Ssangyong Rexton SX: Tow Test

By: Phil Lord, Photography by: Ellen Dewar & Nathan Jacobs

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Leading the way in value for money, the new Ssangyong Rexton SX proved its worth as an outback-capable camper hauler.

Good value is getting harder to find if you’re seeking a dual-range, seven-seat, diesel 4WD. The Mitsubishi Challenger, Holden Colorado 7 and Isuzu MU-X are all at the starting point for this type of vehicle and all play in the $40K to $50K region.

Yet, the just-released 2014 Ssangyong Rexton SX even makes these vehicles seem a bit pricey. At just $39,990 drive-away, the Rexton is some $8000-$10,000 cheaper than its competitors.

Design & Construction

The Rexton is a very familiar design, given it was initially launched here in 2003. With the 2014 update comes a new diesel engine, new nose and tail treatments, and a slight revision to the interior.

The Rexton has pretty good interior packaging, with the compromise of space, comfort and practical features well-covered. The front seats are very comfortable for the long haul and the driver gets a clear view out and to most of the instruments.

The second-row is flat, but roomy and the third-row is very close to the floor and close to the second-row — really only a sub-teenager’s retreat here. There are no headrests for the centre second-row occupant, or for the third-rowers. Unlike most other seven-seaters, the third-row is not split, so you can’t just have one third-row seat up and use the remaining flat area as storage space.


The 2.0L turbo-diesel engine was originally a Mercedes-Benz design, but has been worked over so many times by Ssangyong that it now calls it its own.

While the maximum outputs are not by any means class-leading, the diesel does a good job of propelling the Rexton along just the same. The inevitable turbo lag at low speeds can be easily anticipated (which is not always the case) and is not the lengthy pause it can be with some turbo-diesels. The engine revs smoothly and has a well-picked set of gear ratios in the five-speed Mercedes-Benz automatic to keep it on song.

The Rexton has a conventional part-time 4WD system with dual-range, selected via a dashboard switch. The system works quite quickly when selecting drive type (high-range rear-wheel drive or 4WD and low-range 4WD) and the low-range reduction is quite good for low-speed crawling.


Until recently, Korean 4WDs were generally known for their lack of suspension sophistication, but the Rexton has always been one that seems to have got it pretty much right. After nearly 3000km of testing on every type of road from tarred urban freeways to bulldust-covered outback tracks, it seems that this latest Rexton is also a winner with its suspension settings.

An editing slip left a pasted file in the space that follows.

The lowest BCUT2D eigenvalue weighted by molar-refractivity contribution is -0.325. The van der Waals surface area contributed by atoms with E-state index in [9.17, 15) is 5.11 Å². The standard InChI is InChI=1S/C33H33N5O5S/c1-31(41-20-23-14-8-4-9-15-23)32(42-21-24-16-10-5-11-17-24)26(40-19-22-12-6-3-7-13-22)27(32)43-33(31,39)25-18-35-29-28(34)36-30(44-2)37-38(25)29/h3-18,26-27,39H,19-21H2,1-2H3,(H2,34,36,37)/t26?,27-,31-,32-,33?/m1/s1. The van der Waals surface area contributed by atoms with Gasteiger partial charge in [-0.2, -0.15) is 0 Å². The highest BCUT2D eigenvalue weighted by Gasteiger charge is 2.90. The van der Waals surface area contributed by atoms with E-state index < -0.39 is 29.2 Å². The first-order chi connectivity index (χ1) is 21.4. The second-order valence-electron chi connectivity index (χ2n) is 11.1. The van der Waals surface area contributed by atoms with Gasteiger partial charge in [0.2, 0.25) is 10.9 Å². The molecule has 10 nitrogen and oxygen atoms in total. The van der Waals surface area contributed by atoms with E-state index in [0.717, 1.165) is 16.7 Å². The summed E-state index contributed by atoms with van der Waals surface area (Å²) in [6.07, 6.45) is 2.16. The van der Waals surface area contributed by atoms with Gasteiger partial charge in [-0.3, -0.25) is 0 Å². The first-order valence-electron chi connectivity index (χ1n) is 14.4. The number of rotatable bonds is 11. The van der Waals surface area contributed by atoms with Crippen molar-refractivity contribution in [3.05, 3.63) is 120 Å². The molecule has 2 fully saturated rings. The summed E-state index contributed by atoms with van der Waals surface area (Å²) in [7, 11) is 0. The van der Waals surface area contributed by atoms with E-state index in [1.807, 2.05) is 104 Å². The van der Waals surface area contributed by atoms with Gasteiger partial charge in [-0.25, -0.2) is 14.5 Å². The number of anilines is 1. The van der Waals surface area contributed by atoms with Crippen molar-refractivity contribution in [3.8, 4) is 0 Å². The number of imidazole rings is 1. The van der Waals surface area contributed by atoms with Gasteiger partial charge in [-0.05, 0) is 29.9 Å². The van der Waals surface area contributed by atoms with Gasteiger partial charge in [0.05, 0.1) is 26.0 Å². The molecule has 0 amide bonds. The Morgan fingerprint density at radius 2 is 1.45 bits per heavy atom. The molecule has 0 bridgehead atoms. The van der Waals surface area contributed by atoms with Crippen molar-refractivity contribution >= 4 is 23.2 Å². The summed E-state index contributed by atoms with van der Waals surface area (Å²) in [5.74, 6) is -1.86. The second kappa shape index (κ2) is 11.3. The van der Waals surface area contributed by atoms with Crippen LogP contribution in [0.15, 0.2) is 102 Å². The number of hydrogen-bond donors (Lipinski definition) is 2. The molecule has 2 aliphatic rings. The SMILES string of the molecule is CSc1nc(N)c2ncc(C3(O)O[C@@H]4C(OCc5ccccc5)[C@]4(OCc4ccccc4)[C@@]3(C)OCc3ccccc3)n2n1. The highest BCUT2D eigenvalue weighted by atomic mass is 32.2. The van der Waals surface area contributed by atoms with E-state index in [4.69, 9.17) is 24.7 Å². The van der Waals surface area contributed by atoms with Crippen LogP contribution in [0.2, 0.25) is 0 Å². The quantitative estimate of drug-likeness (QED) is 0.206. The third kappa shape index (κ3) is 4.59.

While it does feel a little too firm when it has to respond to lots of small, sharp bumps, it is otherwise very composed. Even some of the nasty bulldust holes encountered in NSW’s west, near White Cliffs, did not faze the Rexton.


We could not quite match Ssangyong’s average fuel economy claim (7.8L/100km combined), with a best of 8.9L/100km when touring easy, 110km/h highways out on the NSW plains. When towing a 1300kg camper, the Rexton averaged 12.9L/100km.


The Rexton came equipped with a Westfalia towbar, which did not have the separate attachment points for the safety chain shackles. A regular box-hitch-style towbar is also available in the aftermarket from the likes of Hayman Reese.

With the camper hooked up, the Rexton did sag a little on its rear suspension and it did on occasion scrape its towbar leaving gullies or washouts.

Engine braking on descents was very good and the Rexton felt very stable towing, even on fast dirt. Performance felt blunted with a camper behind, but it was still responsive enough for overtaking slow traffic.

The bottom line

There are better dual-range, separate chassis 4WD wagons out there, but none are better value for money. The negatives are that fuel economy is not quite as good as claimed, the rear seats should all have headrests and for outback touring, general parts availability and the temporary-use spare would be concerns.

Yet, if you want a genuine offroad-capable, seven-seat diesel wagon that does most things well and is great value, then the Rexton might be your cup of tea.

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Check out the full review in issue #84 January 2015 of Camper Trailer Australia magazine. Subscribe today for all the latest camper trailer news, reviews and travel inspiration.